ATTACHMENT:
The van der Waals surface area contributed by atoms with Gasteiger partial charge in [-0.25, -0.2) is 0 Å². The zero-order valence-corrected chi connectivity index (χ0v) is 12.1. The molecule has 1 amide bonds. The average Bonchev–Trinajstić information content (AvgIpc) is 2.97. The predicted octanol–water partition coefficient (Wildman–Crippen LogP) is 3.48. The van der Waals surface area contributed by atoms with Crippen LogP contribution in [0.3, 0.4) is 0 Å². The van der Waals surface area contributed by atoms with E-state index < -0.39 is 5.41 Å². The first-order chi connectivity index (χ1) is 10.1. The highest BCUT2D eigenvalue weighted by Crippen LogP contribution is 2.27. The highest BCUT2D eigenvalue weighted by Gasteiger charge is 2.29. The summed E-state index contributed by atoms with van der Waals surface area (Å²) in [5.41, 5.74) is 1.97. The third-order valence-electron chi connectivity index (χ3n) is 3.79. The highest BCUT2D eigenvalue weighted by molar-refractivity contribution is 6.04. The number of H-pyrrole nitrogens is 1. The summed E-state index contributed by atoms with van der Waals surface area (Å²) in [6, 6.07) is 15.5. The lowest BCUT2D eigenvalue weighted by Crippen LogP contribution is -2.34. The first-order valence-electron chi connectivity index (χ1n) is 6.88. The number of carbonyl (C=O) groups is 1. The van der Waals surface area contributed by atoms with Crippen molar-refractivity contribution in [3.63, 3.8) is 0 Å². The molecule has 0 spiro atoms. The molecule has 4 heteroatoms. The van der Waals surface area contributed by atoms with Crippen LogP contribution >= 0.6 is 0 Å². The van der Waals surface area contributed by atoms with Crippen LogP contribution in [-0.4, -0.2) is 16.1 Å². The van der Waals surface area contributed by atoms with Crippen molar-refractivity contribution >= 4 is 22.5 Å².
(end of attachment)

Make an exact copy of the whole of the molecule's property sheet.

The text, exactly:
The van der Waals surface area contributed by atoms with Gasteiger partial charge in [-0.25, -0.2) is 0 Å². The zero-order valence-corrected chi connectivity index (χ0v) is 12.1. The molecule has 1 amide bonds. The average Bonchev–Trinajstić information content (AvgIpc) is 2.97. The predicted octanol–water partition coefficient (Wildman–Crippen LogP) is 3.48. The van der Waals surface area contributed by atoms with Crippen LogP contribution in [0.3, 0.4) is 0 Å². The van der Waals surface area contributed by atoms with E-state index < -0.39 is 5.41 Å². The first-order chi connectivity index (χ1) is 10.1. The highest BCUT2D eigenvalue weighted by Crippen LogP contribution is 2.27. The highest BCUT2D eigenvalue weighted by Gasteiger charge is 2.29. The summed E-state index contributed by atoms with van der Waals surface area (Å²) in [5.41, 5.74) is 1.97. The third-order valence-electron chi connectivity index (χ3n) is 3.79. The highest BCUT2D eigenvalue weighted by molar-refractivity contribution is 6.04. The number of H-pyrrole nitrogens is 1. The summed E-state index contributed by atoms with van der Waals surface area (Å²) in [6, 6.07) is 15.5. The lowest BCUT2D eigenvalue weighted by Crippen LogP contribution is -2.34. The first-order valence-electron chi connectivity index (χ1n) is 6.88. The number of carbonyl (C=O) groups is 1. The van der Waals surface area contributed by atoms with Crippen molar-refractivity contribution in [3.63, 3.8) is 0 Å². The molecule has 0 spiro atoms. The molecule has 4 heteroatoms. The van der Waals surface area contributed by atoms with Crippen LogP contribution >= 0.6 is 0 Å². The van der Waals surface area contributed by atoms with Crippen LogP contribution in [-0.4, -0.2) is 16.1 Å². The van der Waals surface area contributed by atoms with Crippen molar-refractivity contribution >= 4 is 22.5 Å².